Earlier this week, we looked at the key gadgets you need to remember for your dorm room. Your computer, however, is so important when you’re away from home that it begs to have a whole list of accessories all for itself. And it’ll take you more than a mouse and a couple of cheap speakers to get you through the year. To be fully prepared for the school year ahead, you want to get these peripherals before you sit down to your first class:
External Hard Drive
If you want to watch all your favourite movies, have your massive collection of photos and all of your music, it’s probably time to get that external hard drive. With storage now in the terabytes, you’ll be able to store every file you ever use or download while at university, if you buy the right drive. Western Digital and Seagate are two of the most well-known hard drive companies, and both offer their products in a range of storage sizes and form factors. I’ve personally used a WD MyBook for years without a problem, and it works well for both Mac and PC. You can also back up your media wirelessly with the Seagate Wireless Plus drive, which can even stream media to your tablet or smartphone.
Unless you want to stand in line at the library for every paper you write, it’s a good idea to invest in a printer. Choose something that will fit in a small space, and having Bluetooth print capabilities will save you the headache of dealing with troublesome cords. Some, like the tiny PlanOn PrintStick, will even print from your Android or BlackBerry smartphone (as well as from your computer). Or, you can go bigger and get an all-in-one that will let you scan, photocopy and even fax, if you ever still need to fax anyone. The Epson Expression Home XP-410 and Lexmark Interact S605 are good options.
Now that USB keys have come down in price so much, you can practically buy them by the dozen. They also come in an amazing array of designs, and in plenty of sizes, too, so you won’t be starved for choice. These little devices are extremely practical, as you’ll probably need to transfer files between your computer and a school computer, or give a file to a friend. They range in size from 1GB (or smaller!) to 64GB (and even bigger, if you want to get crazy). For forgetful students, check out these USB bracelets, that will prevent you from leaving the USB keys behind after using them in a computer lab. If you’re looking for purely style, you can find your favourite pop culture character in the lineup of Mimoco flash drives.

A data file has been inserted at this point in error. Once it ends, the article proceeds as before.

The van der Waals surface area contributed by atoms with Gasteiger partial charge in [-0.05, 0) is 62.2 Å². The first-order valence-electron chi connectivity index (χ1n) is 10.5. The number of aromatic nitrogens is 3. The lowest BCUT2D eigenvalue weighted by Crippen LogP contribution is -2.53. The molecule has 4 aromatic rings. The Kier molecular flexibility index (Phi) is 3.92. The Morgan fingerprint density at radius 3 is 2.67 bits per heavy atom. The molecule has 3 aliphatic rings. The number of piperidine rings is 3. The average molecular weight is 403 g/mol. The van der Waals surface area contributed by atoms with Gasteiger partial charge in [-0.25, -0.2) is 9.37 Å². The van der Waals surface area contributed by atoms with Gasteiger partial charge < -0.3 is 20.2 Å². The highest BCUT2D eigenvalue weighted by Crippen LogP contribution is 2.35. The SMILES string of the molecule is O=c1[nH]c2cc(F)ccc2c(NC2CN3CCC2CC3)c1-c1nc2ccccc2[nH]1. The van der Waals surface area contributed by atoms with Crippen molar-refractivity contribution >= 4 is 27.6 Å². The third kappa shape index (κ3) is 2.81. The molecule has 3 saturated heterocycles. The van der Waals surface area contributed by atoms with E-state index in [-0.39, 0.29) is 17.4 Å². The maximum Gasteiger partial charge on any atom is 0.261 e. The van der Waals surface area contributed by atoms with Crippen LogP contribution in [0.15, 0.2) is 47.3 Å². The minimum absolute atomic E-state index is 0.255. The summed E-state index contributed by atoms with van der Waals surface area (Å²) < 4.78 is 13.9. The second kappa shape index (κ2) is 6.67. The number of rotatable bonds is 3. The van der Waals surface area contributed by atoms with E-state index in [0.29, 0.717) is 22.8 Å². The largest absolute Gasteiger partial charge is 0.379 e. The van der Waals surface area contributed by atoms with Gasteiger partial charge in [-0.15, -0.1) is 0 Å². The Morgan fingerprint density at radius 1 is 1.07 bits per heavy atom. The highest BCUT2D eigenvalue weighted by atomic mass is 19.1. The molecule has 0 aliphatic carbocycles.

While certainly not mandatory, if you’re going to be spending a lot of time working on your laptop, you may want to bring along an external monitor so you have the option for a bigger screen when you’re working (or watching movies, or playing games) in your room. You can pick up a good monitor for less than $400; the ASUS PA 248Q and the Dell UltraSharp U2412M are two 24” widescreen LED monitors that are well reviewed, and should serve you well beyond your years at school.
You can keep your mobile devices full of juice all day long with some strategic extra power. There are now numerous options for portable charging, from the small ones like this Power Flask from Wayfair.com, to the Powerbag, available through its website. Figure out which devices you’ll want to have charged up and look for a power solution that will last for as long as you’re out, and that’s compatible with all your mobile devices.
Update: It appears that the Powerbag may soon be discontinued, but the company is focusing on its portable charging products under the myCharge brand.
Nothing is worse than showing up at school, only to realize you can’t use some of your devices because you don’t have the right cables. Before you go, do an inventory of the peripherals and devices you’ll be using and make a list of what cords you’ll need. A basic list will include a USB cord for your mobile device(s), an Ethernet cable to connect online (even if your school supplies one, it may not be of the best quality), an HDMI cable (for connecting an external monitor) and a Firewire cord (for fast transfer of files between computers or from an external hard drive). You can find a lot of these cords on the cheap through online retailers such as Monoprice.com; at a lot of the big box electronics stores, you’ll be paying significantly more in markup.
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